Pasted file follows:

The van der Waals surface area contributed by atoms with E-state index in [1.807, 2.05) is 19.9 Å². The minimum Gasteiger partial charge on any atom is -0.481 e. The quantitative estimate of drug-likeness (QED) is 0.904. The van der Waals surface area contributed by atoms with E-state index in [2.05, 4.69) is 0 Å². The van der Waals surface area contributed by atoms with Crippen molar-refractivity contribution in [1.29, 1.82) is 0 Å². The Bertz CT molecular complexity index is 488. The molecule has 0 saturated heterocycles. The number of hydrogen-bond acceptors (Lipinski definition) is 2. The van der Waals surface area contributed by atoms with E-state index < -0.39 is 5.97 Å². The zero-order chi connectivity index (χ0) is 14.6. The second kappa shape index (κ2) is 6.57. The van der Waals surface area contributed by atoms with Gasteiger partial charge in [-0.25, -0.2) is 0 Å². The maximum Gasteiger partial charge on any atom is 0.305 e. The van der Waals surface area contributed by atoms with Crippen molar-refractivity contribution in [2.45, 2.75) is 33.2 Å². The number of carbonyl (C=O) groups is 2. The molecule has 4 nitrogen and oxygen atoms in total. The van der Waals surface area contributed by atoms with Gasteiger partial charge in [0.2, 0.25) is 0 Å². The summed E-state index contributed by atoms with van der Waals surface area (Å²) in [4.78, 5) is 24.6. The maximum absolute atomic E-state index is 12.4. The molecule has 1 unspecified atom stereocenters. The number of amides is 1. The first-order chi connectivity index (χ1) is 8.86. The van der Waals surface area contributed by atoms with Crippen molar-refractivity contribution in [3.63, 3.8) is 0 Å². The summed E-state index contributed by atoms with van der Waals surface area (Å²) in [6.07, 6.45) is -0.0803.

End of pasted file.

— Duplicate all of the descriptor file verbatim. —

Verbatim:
The van der Waals surface area contributed by atoms with E-state index in [1.807, 2.05) is 19.9 Å². The minimum Gasteiger partial charge on any atom is -0.481 e. The quantitative estimate of drug-likeness (QED) is 0.904. The van der Waals surface area contributed by atoms with E-state index in [2.05, 4.69) is 0 Å². The van der Waals surface area contributed by atoms with Crippen molar-refractivity contribution in [1.29, 1.82) is 0 Å². The Bertz CT molecular complexity index is 488. The molecule has 0 saturated heterocycles. The number of hydrogen-bond acceptors (Lipinski definition) is 2. The van der Waals surface area contributed by atoms with E-state index < -0.39 is 5.97 Å². The zero-order chi connectivity index (χ0) is 14.6. The second kappa shape index (κ2) is 6.57. The van der Waals surface area contributed by atoms with Gasteiger partial charge in [-0.25, -0.2) is 0 Å². The maximum Gasteiger partial charge on any atom is 0.305 e. The van der Waals surface area contributed by atoms with Crippen molar-refractivity contribution in [2.45, 2.75) is 33.2 Å². The number of carbonyl (C=O) groups is 2. The molecule has 4 nitrogen and oxygen atoms in total. The van der Waals surface area contributed by atoms with Gasteiger partial charge in [0.2, 0.25) is 0 Å². The summed E-state index contributed by atoms with van der Waals surface area (Å²) in [4.78, 5) is 24.6. The maximum absolute atomic E-state index is 12.4. The molecule has 1 unspecified atom stereocenters. The number of amides is 1. The first-order chi connectivity index (χ1) is 8.86. The van der Waals surface area contributed by atoms with Crippen molar-refractivity contribution in [3.63, 3.8) is 0 Å². The summed E-state index contributed by atoms with van der Waals surface area (Å²) in [6.07, 6.45) is -0.0803.